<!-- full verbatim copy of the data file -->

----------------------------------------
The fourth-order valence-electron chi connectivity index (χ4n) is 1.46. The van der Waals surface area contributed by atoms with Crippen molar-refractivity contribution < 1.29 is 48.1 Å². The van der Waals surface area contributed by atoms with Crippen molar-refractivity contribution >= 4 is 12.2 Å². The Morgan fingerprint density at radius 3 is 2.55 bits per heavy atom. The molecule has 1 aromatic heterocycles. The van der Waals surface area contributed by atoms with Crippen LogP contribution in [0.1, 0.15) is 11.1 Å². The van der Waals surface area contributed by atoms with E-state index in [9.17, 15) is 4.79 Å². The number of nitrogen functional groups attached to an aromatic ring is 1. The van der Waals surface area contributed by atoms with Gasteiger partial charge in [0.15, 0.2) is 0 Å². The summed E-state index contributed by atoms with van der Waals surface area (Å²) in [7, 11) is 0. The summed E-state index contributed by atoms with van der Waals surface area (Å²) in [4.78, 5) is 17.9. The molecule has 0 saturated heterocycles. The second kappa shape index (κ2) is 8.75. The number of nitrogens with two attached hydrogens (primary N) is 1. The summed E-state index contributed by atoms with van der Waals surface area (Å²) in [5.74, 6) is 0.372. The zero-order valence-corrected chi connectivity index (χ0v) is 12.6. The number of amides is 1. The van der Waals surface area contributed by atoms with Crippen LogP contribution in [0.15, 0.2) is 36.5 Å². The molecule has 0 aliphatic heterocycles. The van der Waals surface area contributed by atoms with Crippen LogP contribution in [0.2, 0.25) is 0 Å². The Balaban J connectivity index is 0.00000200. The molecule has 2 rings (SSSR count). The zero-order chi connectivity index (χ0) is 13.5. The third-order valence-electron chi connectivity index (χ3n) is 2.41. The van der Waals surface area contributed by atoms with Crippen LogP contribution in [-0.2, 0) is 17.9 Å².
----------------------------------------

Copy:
The fourth-order valence-electron chi connectivity index (χ4n) is 1.46. The van der Waals surface area contributed by atoms with Crippen molar-refractivity contribution < 1.29 is 48.1 Å². The van der Waals surface area contributed by atoms with Crippen molar-refractivity contribution >= 4 is 12.2 Å². The Morgan fingerprint density at radius 3 is 2.55 bits per heavy atom. The molecule has 1 aromatic heterocycles. The van der Waals surface area contributed by atoms with Crippen LogP contribution in [0.1, 0.15) is 11.1 Å². The van der Waals surface area contributed by atoms with E-state index in [9.17, 15) is 4.79 Å². The number of nitrogen functional groups attached to an aromatic ring is 1. The van der Waals surface area contributed by atoms with Gasteiger partial charge in [0.15, 0.2) is 0 Å². The summed E-state index contributed by atoms with van der Waals surface area (Å²) in [7, 11) is 0. The summed E-state index contributed by atoms with van der Waals surface area (Å²) in [4.78, 5) is 17.9. The molecule has 0 saturated heterocycles. The second kappa shape index (κ2) is 8.75. The number of nitrogens with two attached hydrogens (primary N) is 1. The summed E-state index contributed by atoms with van der Waals surface area (Å²) in [5.74, 6) is 0.372. The zero-order valence-corrected chi connectivity index (χ0v) is 12.6. The number of amides is 1. The van der Waals surface area contributed by atoms with Crippen LogP contribution in [0.15, 0.2) is 36.5 Å². The molecule has 0 aliphatic heterocycles. The van der Waals surface area contributed by atoms with Crippen LogP contribution in [0.2, 0.25) is 0 Å². The Balaban J connectivity index is 0.00000200. The molecule has 2 rings (SSSR count). The zero-order chi connectivity index (χ0) is 13.5. The third-order valence-electron chi connectivity index (χ3n) is 2.41. The van der Waals surface area contributed by atoms with Crippen LogP contribution in [-0.2, 0) is 17.9 Å².